Photo of Professor Clare Saunders

Professor Clare Saunders

Research Interests

My research interests are in social movements and protest and environmental sustainability from above and below. I am also interested in improving the teaching and learning of research methods in social sciences. Here are details of some of the projects I have been involved in:

S4S: Designing a Sensibility for Sustainability, PI on this AHRC-funded project (£435,000 FEC) which seeks to generate more sustainable clothing practices through engaging project participants in workshops mending, making and modifyng clothes. The development of a sensibiity for sustainability is assessed using interviews, wardrbobe audits, fashion consumption diaries, surveys and analysis of natural talk during the workshops.

POLPART: How Citizens Influence Politics and Why,  team lead for the UK case (€244,000 FEC). This project seeks to understand the multiple ways in which people participate in politics, and the nature of the issues that motivate them to do so. The UK case is part of a cross-national European Research Council Advanced Grant project run by Bert Klandermans (Amsterdam) €2.5m. The project website is available here: http://www.polpart.org/team/

Doing TB Differently, funded by the ESRC (£200,000 FEC). This project explored the potential of deliberative forums to help create a more workable TB policy to blanket badger culling. I as principal investigator, with Steve Hinchliffe (Geography), Robbie McDonald (ESI, Biosciences) and Stephan Price (RA). For more information, please see the project website, here http://socialsciences.exeter.ac.uk/politics/research/projects/details/index.php?id=389

Caught in the Act of Protest, funded by the European Science Foundation (£285,000  FEC for UK case). I led for the UK case of this pan-European project, which involved systematically surveying large scale street protests across Europe. For more information about this, please see the project website www.protestsurvey.eu.

Making Methods Matter: Embedding Employability and Enhancing Experience, funded by the Higher Education Academy (£7,000). With colleagues at the University of Southampton, I have worked to improve research methods teaching by engaging students in real-world research with genuine stakeholders. I will be building on this work as key member of staff in the University of Exeter's Q-Step Centre. To see a video series I presented and produced on research methods, see here: https://www.youtube.com/channel/UCWA-QbolpCJS3zZQzDSKXGg/

Community Based Initiatives in Energy Saving, funded by the RCUK Energy Programme (£945,000 FEC). I work as co-investigator with colleagues from the Universities of Southampton, Westminster and Reading, using a matched case controlled experiment to understand whether community based intiatives can deliver a net saving in household energy demand. See http://www.serg.soton.ac.uk/communities/ for more information.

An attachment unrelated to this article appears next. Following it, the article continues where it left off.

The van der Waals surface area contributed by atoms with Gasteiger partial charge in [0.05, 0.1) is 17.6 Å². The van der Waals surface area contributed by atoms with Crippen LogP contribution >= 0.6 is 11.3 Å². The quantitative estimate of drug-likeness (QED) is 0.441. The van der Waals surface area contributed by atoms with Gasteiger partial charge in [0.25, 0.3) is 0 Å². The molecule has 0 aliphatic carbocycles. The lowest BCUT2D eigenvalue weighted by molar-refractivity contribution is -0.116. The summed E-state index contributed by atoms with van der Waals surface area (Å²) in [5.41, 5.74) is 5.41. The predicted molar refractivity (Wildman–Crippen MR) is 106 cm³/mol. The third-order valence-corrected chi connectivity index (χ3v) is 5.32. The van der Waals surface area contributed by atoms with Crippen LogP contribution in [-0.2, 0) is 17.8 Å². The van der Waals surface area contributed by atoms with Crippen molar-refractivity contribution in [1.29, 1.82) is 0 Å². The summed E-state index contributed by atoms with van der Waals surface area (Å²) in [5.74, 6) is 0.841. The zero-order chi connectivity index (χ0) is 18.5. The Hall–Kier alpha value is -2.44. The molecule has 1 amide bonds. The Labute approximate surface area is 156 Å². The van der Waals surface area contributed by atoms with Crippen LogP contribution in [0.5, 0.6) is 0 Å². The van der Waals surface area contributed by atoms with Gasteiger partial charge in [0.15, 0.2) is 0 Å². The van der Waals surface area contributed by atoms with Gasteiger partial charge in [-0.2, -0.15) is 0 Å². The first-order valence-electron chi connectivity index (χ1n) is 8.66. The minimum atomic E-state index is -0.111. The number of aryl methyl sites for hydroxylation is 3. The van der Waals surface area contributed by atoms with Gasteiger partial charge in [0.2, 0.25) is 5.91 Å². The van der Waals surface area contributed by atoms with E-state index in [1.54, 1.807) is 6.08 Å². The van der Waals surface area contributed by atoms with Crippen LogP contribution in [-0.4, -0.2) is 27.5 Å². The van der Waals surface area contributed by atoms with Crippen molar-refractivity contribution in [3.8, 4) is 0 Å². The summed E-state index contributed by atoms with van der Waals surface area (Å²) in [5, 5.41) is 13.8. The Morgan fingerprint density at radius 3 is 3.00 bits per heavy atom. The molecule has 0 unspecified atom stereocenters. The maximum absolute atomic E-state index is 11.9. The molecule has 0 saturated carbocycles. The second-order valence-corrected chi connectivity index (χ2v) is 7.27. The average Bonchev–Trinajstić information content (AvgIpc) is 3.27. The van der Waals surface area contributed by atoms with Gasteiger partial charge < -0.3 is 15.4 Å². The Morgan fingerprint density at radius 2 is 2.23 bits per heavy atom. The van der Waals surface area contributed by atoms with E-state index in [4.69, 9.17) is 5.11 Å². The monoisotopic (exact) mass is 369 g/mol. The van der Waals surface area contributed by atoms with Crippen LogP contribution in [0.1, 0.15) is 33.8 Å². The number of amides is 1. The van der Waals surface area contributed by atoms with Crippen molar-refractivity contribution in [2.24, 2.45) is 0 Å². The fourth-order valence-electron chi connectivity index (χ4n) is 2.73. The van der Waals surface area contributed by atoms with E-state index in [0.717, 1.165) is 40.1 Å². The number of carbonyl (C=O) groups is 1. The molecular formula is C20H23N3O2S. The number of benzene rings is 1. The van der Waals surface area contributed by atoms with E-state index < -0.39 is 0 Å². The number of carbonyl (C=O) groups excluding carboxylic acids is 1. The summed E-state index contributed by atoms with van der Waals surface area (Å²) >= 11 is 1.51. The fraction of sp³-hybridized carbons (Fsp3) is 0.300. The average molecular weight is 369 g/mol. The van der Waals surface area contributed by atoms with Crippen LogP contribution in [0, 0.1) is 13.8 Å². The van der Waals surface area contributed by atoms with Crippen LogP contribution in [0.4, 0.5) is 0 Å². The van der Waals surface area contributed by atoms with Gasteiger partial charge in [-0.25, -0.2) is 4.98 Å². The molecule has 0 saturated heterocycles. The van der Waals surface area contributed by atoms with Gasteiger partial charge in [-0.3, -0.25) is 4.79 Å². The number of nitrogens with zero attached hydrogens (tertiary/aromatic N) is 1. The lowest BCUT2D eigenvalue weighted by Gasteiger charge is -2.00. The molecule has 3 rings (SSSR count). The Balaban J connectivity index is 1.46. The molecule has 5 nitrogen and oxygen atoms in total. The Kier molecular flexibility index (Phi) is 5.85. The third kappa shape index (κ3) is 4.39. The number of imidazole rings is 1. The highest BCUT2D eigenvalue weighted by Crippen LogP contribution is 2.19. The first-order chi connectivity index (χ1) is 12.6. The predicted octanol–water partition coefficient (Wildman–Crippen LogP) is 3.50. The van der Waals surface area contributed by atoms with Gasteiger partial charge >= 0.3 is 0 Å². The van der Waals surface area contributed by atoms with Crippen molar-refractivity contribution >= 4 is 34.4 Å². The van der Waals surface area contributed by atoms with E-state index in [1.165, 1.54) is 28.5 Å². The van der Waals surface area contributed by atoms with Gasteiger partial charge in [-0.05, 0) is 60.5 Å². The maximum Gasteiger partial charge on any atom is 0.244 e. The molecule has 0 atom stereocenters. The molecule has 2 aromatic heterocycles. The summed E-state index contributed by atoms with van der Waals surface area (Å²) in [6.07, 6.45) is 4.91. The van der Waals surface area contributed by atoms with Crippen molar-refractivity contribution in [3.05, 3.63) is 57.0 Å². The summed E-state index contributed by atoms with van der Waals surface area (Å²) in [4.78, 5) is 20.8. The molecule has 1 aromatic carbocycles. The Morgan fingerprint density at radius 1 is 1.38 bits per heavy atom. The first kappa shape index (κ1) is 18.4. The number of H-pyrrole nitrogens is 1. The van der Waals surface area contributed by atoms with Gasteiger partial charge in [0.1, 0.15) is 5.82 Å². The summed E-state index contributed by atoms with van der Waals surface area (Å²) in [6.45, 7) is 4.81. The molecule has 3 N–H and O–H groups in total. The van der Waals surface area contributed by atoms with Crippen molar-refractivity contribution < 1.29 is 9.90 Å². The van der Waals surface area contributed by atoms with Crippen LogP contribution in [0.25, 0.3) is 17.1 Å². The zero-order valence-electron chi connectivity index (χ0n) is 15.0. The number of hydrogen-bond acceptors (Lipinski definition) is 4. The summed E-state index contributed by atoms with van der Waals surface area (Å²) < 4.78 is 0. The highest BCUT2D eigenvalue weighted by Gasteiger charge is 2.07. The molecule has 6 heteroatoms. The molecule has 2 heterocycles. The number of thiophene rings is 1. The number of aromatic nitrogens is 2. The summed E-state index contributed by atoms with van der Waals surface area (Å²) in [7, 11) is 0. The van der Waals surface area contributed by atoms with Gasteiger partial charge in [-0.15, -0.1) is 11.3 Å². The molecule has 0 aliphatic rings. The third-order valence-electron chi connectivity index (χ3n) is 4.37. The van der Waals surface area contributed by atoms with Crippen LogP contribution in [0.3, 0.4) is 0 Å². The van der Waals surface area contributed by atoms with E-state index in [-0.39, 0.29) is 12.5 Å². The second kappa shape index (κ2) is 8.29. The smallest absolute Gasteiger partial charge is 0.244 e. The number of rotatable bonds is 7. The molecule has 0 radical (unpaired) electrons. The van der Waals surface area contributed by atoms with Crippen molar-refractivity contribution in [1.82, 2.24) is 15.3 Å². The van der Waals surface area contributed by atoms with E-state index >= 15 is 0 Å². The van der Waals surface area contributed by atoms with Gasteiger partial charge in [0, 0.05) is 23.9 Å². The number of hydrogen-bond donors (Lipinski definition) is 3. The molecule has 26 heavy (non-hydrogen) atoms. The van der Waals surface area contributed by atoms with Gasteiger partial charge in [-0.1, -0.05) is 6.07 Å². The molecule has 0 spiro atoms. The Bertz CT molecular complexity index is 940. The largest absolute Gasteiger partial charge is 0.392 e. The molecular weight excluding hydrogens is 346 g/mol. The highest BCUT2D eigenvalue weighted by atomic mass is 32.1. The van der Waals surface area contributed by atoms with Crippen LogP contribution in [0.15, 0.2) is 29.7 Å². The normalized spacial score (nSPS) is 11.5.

Comparing Climate Policy Networks, funded by the US National Science Foundation (US$24,000 for the UK case). With collaborators in over 20 countries, we are using policy network analysis to understand whether advocacy networks are responsible for divergent climate change policies across nations. You can find out more about the Compon project from this link: http://compon.org/.

Democracy in Europe and the Mobilization of Society, EC-FP7 project. Between 2004-8, I worked with Christopher Rootes on the UK case of this project, which explored activists conceptions and practices of democracy. The project website can be found through this link: http://demos.iue.it/

Research Supervision

I would welcome applications from PhD students in any of the following areas:

* Social movements / protest

* Pro-environmental behaviour change

* Environmental discourses

* Climate change policy

I currently supervise several PhD students in the ESI / Politics department, University of Exeter:

* Phillip Passmore: Communicating climate science on-line.

* Sidan Wang: Newspaper discourse of climate change in China

* Molly Bond: How indigenous people shape (or should shape) the developing regime for the regulation of synthetic biology.

* Amina Ghezal: Understanding the experiences of climate change refugees in Tuvula.

* Milka Ivanovka: Consequences of state benefits on political activities and membership involvement.

 

I am currently external supervisor for one students at the University of Southampton:

* Gina Angelescu: Environmental citizenship in Europe: A longitudinal analysis